Tuesday, August 23, 2005
What Would Jesus Do?
Thursday, August 18, 2005
Canadian Living Quiz
A) New to Canada
B) From Newfoundland
C) A female newt
Instead of states, Canada is made up of:
The Canadian dollar is known as “the Loonie” in honor of:
A) Canada’s first prime minister, Sylvester Loonie
B) The bird featured on one side of the dollar coin
C) Those who accept it as money
Which of the following Las Vegas entertainment staples did not originate in Canada:
A) Cirque du Soleil
B) Celine Dion
C) Elvis wedding chapels
Indigenous residents of Canada’s northernmost provinces are called:
Prime Minister Paul Martin was given a nickname by the opposition based on what popular comic strip character:
A) Mr. Boffo
B) Mr. Dithers
When a customer at a coffee shop says “double double,” he or she is telling the clerk:
A) That they want two coffees and two donuts
B) That they want double cream and double sugar
C) How to figure out the sales tax
The term “milk bags” refers to:
A) What cars in Saskatchewan have instead of air bags
B) A common and economical way of packaging milk
C) Pamela Anderson’s least favourite nickname
There are more NHL franchises in the U.S. than in Canada because:
A) Hockey is just that popular
B) Small town American mayors will pony up more dough for a sports franchise than small town Canadian mayors
C) Southern parents need a way to show their children that ice comes in a form other than cubes
"Cottage Country" describes:
A) Those parts of Canada where residents can't afford full-size houses
B) Semi-rustic vacation areas in Northern Ontario
C) Canada's national mosquito-feeding program
Thursday, August 11, 2005
Wrong Key Donkey
The joke, of course, is that the musical notes C, E-flat and G comprise a C-minor triad. Hence, “We don’t serve minors.” Ha-ha, right? But being an early-morning literalist, I looked at the joke and thought, “Wait a sec — A, C, E-flat and G is a diminished seventh, not a minor.”
Maybe that's why there aren't more music theory jokes...
Wednesday, August 10, 2005
What struck me, however, was the universal family dynamic underlying Ozu’s story. At root, Tokyo Story is about expectations — what parents hope for in their children, and how distant that can be from what those children hope for themselves. Some of that is standard enough to be the stuff of cliché, as when elderly Shukishi Hirayama (Chishu Ryu), in from the country with his wife to visit their grown-up children in Tokyo, sits with old friends over sake and discusses his disappointment with his children. But the sly, heartbreaking conclusion shows that parents aren’t the only ones who are disappointed with the way life turns out.
That resonated in unexpected ways the following evening, when I spent my first night as a parent. Exhilarated and exhausted, I found myself thinking of all the possibilities that stretched before my newborn son, and — like most parents, I suppose — began to think of things from my own life that Hugh (with the benefit of my guidance) could do better or more successfully.
And then I flashed on the final image of Noriko (Setsuko Hara), Hirayama’s daughter-in-law, from the film. Noriko is in many ways the film’s most admirable character — sweet-tempered, generous, considerate, forgiving and wise. And yet she, too, is weighed down by expectations, feeling like a fraud and failure because she can’t quite reach the bar she has set for herself. Seeing the tears on her sweetly smiling face in that scene is quite literally heartbreaking, and in remembering it, I suddenly became acutely aware of the burdens a parent can unwittingly inflict on their spawn. I was left chastened, and slightly ashamed.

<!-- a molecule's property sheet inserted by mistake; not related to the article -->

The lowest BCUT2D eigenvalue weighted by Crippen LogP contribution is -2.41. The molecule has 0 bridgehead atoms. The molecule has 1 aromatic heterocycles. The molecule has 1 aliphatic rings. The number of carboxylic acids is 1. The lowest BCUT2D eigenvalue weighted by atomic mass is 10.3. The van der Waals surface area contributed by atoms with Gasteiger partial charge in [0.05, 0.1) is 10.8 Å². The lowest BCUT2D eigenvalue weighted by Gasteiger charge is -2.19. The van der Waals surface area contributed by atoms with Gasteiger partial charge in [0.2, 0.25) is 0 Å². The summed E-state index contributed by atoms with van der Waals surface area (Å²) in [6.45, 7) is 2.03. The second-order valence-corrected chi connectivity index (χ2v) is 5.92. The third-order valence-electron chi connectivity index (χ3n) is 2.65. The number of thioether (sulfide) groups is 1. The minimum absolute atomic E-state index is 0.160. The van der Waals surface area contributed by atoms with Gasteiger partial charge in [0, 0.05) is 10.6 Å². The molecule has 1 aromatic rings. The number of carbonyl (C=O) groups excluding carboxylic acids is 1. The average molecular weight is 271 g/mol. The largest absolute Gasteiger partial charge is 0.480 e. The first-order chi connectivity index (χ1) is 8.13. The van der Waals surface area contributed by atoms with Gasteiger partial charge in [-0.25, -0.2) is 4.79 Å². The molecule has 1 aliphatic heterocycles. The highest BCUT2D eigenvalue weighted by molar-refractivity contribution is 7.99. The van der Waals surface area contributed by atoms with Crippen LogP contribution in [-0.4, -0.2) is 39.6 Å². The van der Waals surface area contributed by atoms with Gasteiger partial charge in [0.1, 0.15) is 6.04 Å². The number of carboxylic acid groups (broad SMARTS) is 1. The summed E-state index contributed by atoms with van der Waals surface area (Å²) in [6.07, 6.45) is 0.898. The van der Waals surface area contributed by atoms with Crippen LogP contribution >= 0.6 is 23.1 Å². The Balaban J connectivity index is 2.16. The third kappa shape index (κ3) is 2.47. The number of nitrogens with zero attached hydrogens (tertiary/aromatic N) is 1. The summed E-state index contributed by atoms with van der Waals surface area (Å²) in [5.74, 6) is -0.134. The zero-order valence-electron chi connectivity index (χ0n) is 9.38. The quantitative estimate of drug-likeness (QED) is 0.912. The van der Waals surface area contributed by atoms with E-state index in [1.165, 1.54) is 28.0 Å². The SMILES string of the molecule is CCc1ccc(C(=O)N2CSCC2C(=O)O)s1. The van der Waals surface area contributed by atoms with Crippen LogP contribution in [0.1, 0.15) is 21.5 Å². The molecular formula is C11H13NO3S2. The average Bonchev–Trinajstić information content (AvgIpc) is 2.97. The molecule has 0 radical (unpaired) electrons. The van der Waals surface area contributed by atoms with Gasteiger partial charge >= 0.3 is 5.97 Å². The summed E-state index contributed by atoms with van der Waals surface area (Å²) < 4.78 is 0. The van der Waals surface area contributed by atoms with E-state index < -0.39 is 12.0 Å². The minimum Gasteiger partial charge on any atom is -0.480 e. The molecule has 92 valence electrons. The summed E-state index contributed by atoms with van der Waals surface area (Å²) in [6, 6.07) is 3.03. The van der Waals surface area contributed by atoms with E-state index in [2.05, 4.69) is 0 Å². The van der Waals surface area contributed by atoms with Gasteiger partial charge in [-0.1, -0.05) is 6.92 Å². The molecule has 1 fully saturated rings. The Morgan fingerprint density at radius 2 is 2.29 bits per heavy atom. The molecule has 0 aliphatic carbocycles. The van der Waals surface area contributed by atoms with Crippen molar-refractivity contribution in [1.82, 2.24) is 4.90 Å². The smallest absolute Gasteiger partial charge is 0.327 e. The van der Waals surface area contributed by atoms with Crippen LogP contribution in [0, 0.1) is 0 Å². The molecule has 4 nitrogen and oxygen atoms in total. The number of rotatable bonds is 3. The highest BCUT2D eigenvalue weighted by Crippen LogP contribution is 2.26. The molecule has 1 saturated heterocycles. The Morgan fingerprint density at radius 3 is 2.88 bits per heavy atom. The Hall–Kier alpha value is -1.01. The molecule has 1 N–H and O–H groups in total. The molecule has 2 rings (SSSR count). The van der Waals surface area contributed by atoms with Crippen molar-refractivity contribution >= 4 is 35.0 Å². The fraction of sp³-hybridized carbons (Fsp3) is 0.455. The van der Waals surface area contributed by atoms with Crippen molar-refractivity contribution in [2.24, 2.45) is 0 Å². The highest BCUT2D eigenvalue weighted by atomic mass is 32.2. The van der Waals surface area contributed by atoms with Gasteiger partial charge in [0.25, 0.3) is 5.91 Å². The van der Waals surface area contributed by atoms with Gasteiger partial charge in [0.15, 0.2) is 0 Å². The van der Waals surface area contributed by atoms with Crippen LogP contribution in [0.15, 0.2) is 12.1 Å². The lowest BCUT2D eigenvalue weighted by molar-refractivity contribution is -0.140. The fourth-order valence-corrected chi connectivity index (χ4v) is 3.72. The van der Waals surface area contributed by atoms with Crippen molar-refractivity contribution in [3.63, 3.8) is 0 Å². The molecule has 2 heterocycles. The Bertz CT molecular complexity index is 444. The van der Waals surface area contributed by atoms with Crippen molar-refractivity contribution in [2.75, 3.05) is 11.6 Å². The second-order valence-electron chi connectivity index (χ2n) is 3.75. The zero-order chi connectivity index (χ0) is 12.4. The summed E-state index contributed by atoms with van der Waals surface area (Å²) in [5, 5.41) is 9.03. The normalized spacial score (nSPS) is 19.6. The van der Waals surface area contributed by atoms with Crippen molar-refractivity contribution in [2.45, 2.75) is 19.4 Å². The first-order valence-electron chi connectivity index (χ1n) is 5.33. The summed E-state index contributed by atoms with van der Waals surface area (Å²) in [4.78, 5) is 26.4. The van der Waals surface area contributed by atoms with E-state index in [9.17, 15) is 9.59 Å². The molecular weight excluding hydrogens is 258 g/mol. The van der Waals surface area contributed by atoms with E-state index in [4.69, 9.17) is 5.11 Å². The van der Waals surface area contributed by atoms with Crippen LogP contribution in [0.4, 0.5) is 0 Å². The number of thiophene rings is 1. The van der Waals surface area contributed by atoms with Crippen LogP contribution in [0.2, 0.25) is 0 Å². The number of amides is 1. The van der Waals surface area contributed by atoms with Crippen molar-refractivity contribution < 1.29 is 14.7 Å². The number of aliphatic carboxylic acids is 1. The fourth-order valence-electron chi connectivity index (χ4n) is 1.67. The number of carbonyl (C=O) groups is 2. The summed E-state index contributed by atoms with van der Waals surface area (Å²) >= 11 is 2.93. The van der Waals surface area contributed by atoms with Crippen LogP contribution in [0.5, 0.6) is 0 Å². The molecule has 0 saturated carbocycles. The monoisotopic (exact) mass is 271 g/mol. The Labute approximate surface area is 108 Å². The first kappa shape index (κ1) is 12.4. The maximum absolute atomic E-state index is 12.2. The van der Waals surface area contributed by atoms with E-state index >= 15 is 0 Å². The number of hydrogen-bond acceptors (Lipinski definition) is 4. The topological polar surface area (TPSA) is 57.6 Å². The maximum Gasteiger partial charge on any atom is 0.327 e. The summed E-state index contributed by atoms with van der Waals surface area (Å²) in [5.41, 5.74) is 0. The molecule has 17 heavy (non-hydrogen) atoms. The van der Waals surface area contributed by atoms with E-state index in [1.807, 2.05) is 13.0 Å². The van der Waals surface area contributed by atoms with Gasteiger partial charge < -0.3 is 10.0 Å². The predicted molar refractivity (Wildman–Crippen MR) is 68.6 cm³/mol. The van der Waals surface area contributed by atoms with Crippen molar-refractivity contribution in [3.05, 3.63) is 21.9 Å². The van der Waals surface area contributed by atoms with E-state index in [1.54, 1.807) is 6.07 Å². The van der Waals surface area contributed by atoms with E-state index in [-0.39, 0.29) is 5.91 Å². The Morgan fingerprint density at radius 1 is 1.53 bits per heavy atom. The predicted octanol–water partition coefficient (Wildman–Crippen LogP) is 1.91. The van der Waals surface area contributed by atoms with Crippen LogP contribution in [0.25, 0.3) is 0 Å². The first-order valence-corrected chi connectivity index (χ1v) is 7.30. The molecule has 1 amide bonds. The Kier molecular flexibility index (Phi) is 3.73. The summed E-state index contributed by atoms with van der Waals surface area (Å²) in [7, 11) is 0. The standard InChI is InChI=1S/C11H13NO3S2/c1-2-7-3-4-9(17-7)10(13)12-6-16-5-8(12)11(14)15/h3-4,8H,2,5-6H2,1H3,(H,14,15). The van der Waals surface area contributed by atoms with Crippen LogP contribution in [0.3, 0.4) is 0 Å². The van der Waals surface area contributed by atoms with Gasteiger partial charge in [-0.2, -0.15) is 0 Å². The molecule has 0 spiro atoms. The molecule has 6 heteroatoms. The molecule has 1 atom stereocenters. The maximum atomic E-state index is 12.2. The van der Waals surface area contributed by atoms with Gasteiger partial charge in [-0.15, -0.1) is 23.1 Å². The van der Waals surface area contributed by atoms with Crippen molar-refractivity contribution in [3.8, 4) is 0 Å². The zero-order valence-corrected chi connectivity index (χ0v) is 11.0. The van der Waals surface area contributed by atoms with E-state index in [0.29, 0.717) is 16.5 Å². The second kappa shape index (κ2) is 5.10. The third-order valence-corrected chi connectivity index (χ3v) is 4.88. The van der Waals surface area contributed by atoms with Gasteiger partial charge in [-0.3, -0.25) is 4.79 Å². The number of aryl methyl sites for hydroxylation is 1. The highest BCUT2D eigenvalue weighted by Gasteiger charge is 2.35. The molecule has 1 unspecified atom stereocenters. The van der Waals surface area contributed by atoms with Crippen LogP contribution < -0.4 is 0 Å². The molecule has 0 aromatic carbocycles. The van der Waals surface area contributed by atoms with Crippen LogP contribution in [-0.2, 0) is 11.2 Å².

I don’t imagine any parent can completely banish selfishness in trying to guide their offspring into adulthood; parenthood itself, after all, is deeply connected to the selfish desire to keep one’s genes replicating. But I hope that, as the years pass, I can keep Noriko’s tears in mind, and make whatever burden I impart as light
Monday, August 01, 2005
• What is the logic behind movie remakes of TV shows that went off the air decades before the movies’ target audience was even born? Seriously, what?
• Isn’t it a bit racist for white writers to refer to 50 Cent as “Fiddy”? Or is the literary equivalent to blackface somehow excusable in hip-hop?
• Have you ever met anyone who thought “Marmaduke” was funny?
• Am I the only person who thinks of Mohawk-wearing teen punks as rock’s answer to Civil War re-enactors?
• Considering that any kid smart enough to have run the Hot Coffee mod on GTA San Andreas would likely have also been able to download several gigs of internet porn, isn't it a bit silly to worry about the adverse affects of a few badly animated sex scenes?
• Why hasn’t there been movie of The Simpsons?
• Now that Nirvana, the Pixies and Smashing Pumpkins have attained nostalgia status, isn’t it time we gave up the fiction that their music is in any way alternative?
• What does it say about the current state of literacy that Harry Potter and the Half-Blood Prince, a children’s book, is a more demanding read than The DaVinci Code?
• How could Lemmy from Mötorhead have any hearing left?
• Who will be the first idiot politician to propose a bill banning the sale of acetone?
• At the moment, the members of Mötley Crüe range in age from 42 to 49. How many years must we wait before their “babe magnet” act becomes officially embarrassing?